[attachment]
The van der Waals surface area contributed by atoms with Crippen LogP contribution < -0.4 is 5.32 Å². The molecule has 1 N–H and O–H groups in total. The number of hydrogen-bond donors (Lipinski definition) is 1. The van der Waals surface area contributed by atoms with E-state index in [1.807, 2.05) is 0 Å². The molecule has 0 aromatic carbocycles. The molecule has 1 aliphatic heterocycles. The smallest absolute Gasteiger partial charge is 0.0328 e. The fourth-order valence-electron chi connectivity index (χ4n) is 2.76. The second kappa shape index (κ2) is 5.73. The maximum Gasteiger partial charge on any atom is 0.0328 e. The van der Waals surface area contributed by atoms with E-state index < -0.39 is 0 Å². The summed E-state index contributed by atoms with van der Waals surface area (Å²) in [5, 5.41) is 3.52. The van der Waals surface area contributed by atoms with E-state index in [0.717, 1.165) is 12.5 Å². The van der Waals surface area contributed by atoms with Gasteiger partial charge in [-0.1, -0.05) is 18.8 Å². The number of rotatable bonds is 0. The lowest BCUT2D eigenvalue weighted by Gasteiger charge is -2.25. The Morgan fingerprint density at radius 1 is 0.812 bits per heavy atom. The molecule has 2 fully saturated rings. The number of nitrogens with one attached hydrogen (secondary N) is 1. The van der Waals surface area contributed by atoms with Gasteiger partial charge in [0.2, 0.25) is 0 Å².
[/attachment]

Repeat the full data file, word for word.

The van der Waals surface area contributed by atoms with Crippen LogP contribution < -0.4 is 5.32 Å². The molecule has 1 N–H and O–H groups in total. The number of hydrogen-bond donors (Lipinski definition) is 1. The van der Waals surface area contributed by atoms with E-state index in [1.807, 2.05) is 0 Å². The molecule has 0 aromatic carbocycles. The molecule has 1 aliphatic heterocycles. The smallest absolute Gasteiger partial charge is 0.0328 e. The fourth-order valence-electron chi connectivity index (χ4n) is 2.76. The second kappa shape index (κ2) is 5.73. The maximum Gasteiger partial charge on any atom is 0.0328 e. The van der Waals surface area contributed by atoms with E-state index < -0.39 is 0 Å². The summed E-state index contributed by atoms with van der Waals surface area (Å²) in [5, 5.41) is 3.52. The van der Waals surface area contributed by atoms with E-state index in [0.717, 1.165) is 12.5 Å². The van der Waals surface area contributed by atoms with Gasteiger partial charge in [-0.1, -0.05) is 18.8 Å². The number of rotatable bonds is 0. The lowest BCUT2D eigenvalue weighted by Gasteiger charge is -2.25. The Morgan fingerprint density at radius 1 is 0.812 bits per heavy atom. The molecule has 2 fully saturated rings. The number of nitrogens with one attached hydrogen (secondary N) is 1. The van der Waals surface area contributed by atoms with Gasteiger partial charge in [0.2, 0.25) is 0 Å².